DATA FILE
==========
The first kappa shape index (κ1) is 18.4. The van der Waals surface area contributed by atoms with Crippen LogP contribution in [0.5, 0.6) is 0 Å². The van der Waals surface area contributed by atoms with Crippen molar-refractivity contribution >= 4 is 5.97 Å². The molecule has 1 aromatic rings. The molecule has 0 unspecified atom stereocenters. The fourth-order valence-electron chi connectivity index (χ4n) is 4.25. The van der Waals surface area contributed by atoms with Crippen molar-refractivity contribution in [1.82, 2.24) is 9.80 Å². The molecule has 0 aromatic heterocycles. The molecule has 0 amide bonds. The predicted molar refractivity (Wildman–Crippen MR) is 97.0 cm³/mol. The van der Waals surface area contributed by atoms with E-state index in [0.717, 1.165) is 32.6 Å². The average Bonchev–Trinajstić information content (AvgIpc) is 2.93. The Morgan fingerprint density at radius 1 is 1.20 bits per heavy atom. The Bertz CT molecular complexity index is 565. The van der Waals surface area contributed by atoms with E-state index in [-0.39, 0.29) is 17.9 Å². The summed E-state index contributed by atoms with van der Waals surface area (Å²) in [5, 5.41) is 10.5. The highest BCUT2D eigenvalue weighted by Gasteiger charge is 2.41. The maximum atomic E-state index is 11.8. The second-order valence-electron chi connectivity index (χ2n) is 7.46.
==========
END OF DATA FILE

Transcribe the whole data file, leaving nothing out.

The first kappa shape index (κ1) is 18.4. The van der Waals surface area contributed by atoms with Crippen LogP contribution in [0.5, 0.6) is 0 Å². The van der Waals surface area contributed by atoms with Crippen molar-refractivity contribution >= 4 is 5.97 Å². The molecule has 1 aromatic rings. The molecule has 0 unspecified atom stereocenters. The fourth-order valence-electron chi connectivity index (χ4n) is 4.25. The van der Waals surface area contributed by atoms with Crippen molar-refractivity contribution in [1.82, 2.24) is 9.80 Å². The molecule has 0 aromatic heterocycles. The molecule has 0 amide bonds. The predicted molar refractivity (Wildman–Crippen MR) is 97.0 cm³/mol. The van der Waals surface area contributed by atoms with E-state index in [0.717, 1.165) is 32.6 Å². The average Bonchev–Trinajstić information content (AvgIpc) is 2.93. The Morgan fingerprint density at radius 1 is 1.20 bits per heavy atom. The Bertz CT molecular complexity index is 565. The van der Waals surface area contributed by atoms with E-state index in [-0.39, 0.29) is 17.9 Å². The summed E-state index contributed by atoms with van der Waals surface area (Å²) in [5, 5.41) is 10.5. The highest BCUT2D eigenvalue weighted by Gasteiger charge is 2.41. The maximum atomic E-state index is 11.8. The second-order valence-electron chi connectivity index (χ2n) is 7.46.